I had such a wonderful response to my Summer at Tiffany giveaway last year, that the amazing Jennifer Pooley of William Morrow/Harper Collins offered up another batch of books to give away. This time, I have ten copies of K.L. Cook's The Girl From Charnelle:
The rules to enter the contest are at the bottom of this post. This one looks like it will be another great read! A little heavier than Summer at Tiffany, but good for the soul...
Here's the synopsis:
It’s 1960 in the Panhandle town of Charnelle, Texas — a year and a half since sixteen-year-old Laura Tate’s mother boarded a bus and mysteriously disappeared. Assuming responsibility for the Tate household, Laura cares for her father and three brothers and outwardly maintains a sense of calm. But her balance is upset and the repercussions of her family’s struggles are revealed when a chance encounter with a married man leads Laura into a complicated relationship for which she is unprepared.
As Kennedy battles Nixon for the White House, Laura must navigate complex emotional terrain and choose whether she, too, will flee Charnelle. Dramatizing the tension between desire and familial responsibility, The Girl from Charnelle delivers a heartfelt portrait of a young woman’s reckoning with the paradoxes of love. Eloquent, tender, and heart-wrenching, K. L. Cook’s unforgettable debut novel marks the arrival of a significant new voice in American fiction.
And an excerpt:
"She opened the book and started rereading a story she liked by Nathaniel Hawthorne, whose writing she generally did not like. But she was fascinated by “Wakefield,” about a man who leaves his family, just disappears, but in reality moves only a couple of blocks away and spies on them for years, watches them as they recover from their grief, as their lives fold over the scar of his absence. The story reminded her of "Rip Van Winkle,” but it also, more importantly, reminded her of her mother, made her wonder if perhaps her mother had been lurking around Charnelle, watching them, spying on them. She wished on some level that it were true, though she knew that it wasn’t, that her mother had left for good, and they would never—no matter how many theories they devised—know what became of her.
Mr. Sparling had asked them to write an essay, detailing the various reasons that not just Wakefield but that other characters left their communities. When he said this, she could feel her classmates stealing covert glances at her, but she ignored them, no longer cared what they thought. She put her head down and wrote about Wakefield and then about Huck Finn, striking out for the new frontier, fleeing civilization. She wrote about Bartleby, so politely preferring not to, removing himself more and more from the world, until he at last died. She wrote a paragraph about Hester living on the outskirts of town, shunned and humiliated. But what she was really thinking about as she wrote was how Gloria had escaped Charnelle to be with Jerome, to start a new life in a different place, far from home. And how perhaps that’s what her mother had done as well. When she wrote the essay, she and John were about to strike out themselves, and she had imagined, though of course not written about, that journey for herself and John.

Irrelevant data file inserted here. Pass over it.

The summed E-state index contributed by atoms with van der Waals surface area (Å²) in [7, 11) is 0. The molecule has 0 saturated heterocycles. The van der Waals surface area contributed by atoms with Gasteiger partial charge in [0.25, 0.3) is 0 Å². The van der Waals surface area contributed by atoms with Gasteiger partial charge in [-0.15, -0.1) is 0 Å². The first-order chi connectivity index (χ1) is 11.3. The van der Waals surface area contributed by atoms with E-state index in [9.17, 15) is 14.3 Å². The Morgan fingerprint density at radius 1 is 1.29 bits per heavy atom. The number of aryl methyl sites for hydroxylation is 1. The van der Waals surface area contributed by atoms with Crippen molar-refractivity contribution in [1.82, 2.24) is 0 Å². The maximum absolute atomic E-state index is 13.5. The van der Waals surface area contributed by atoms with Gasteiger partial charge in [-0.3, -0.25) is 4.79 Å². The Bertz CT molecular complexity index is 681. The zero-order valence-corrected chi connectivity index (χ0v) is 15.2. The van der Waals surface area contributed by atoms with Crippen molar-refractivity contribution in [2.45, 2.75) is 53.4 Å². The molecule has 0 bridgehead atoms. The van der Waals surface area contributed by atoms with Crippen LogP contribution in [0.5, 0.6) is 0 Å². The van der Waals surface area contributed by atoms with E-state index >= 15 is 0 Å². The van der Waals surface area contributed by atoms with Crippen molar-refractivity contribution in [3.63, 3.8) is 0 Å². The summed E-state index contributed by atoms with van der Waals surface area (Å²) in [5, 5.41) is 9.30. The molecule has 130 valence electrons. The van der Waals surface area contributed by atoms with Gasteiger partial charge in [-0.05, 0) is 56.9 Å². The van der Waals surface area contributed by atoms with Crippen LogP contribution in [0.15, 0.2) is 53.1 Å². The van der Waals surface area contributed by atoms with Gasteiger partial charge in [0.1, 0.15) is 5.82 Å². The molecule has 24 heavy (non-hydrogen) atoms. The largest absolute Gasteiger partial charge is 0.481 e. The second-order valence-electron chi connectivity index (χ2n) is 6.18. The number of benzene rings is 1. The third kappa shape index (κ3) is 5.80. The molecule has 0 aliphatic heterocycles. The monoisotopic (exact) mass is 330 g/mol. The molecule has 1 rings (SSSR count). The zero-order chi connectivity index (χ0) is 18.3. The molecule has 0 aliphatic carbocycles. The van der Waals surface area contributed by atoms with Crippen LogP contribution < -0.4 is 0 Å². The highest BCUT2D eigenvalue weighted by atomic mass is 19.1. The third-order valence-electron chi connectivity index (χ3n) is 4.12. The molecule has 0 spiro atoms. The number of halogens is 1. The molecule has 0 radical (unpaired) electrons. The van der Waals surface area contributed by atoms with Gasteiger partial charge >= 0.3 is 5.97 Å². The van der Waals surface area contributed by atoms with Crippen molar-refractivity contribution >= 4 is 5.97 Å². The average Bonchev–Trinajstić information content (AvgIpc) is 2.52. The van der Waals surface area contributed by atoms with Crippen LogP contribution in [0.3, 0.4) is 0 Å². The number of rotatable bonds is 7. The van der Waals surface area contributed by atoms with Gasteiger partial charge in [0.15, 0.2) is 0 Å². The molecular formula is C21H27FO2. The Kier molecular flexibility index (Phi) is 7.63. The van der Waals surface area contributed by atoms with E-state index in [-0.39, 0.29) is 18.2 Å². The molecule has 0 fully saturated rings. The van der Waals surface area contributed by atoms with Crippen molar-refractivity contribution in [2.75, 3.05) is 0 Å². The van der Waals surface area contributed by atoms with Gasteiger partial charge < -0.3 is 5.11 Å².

Rereading the story now, she thought about how she had finally left Charnelle after all, and not because she could no longer imagine living there, but because she felt that she no longer belonged there, that she had lost her privilege. She remembered reading Oedipus last year, how he had gouged out his eyes for what he’d unknowingly done and had asked for death but his brother-in-law had given him a punishment worse than death—a wandering exile. When she read it last year, she thought about her mother, wandering in exile, which sounded exotic, but now, the day after leaving the Letigs’ home, she realized that exile was a form of shame, and shame was what had made her ride so fast through the dark Charnelle streets, hoping she wouldn’t be seen. She was determined to disappear, just run away from them all, like her mother had done, convinced that it was better to remain a mystery, to say No and, if you could, begin your life over rather than remain in the place where you had caused so much grief.
Traveling on the bus, dozing, unsure which town she was in, she also felt as if leaving was a way of discovering her mother, felt in some ways that she was traveling down a path her mother had already laid for her, as if the very act of leaving might lead her to her mother’s doorstep in a strange city, in another world. A new world.
But now, not even seventy miles from home, lying in this dingy bed, she felt more confused than ever about her own motives, what a stranger she was even to herself. And she was afraid as well, and wondered what kind of timid traveler she would be—no longer welcome in Charnelle, but not welcome anyplace else. Perhaps that was what exile was and what she deserved.”
Now, here's how you enter the giveaway: Leave me a comment (by 12 noon Eastern Time on Monday, March 3, 2008) ON THIS POST describing how some piece of literature helped you cope or process an experience you were wading through. I'll draw ten random winners and post the winners on the evening of March 3rd (MAKE SURE YOU INCLUDE YOUR STATE). Unfortunately, with the cost of mailing these books out, I can only open this giveaway to readers in the U.S.
How did literature help me cope in the past??... I moved around quite a bit as a child. I went to three different elementary schools in 4th grade alone!! Books were my refuge and I kept a diary religiously. Harriet The Spy by Louise Fitzhugh was my favorite book. No matter where I went, Harriet was my friend. I haven't picked that book up in years. Maybe I'll read it right after The Girl From Charnelle....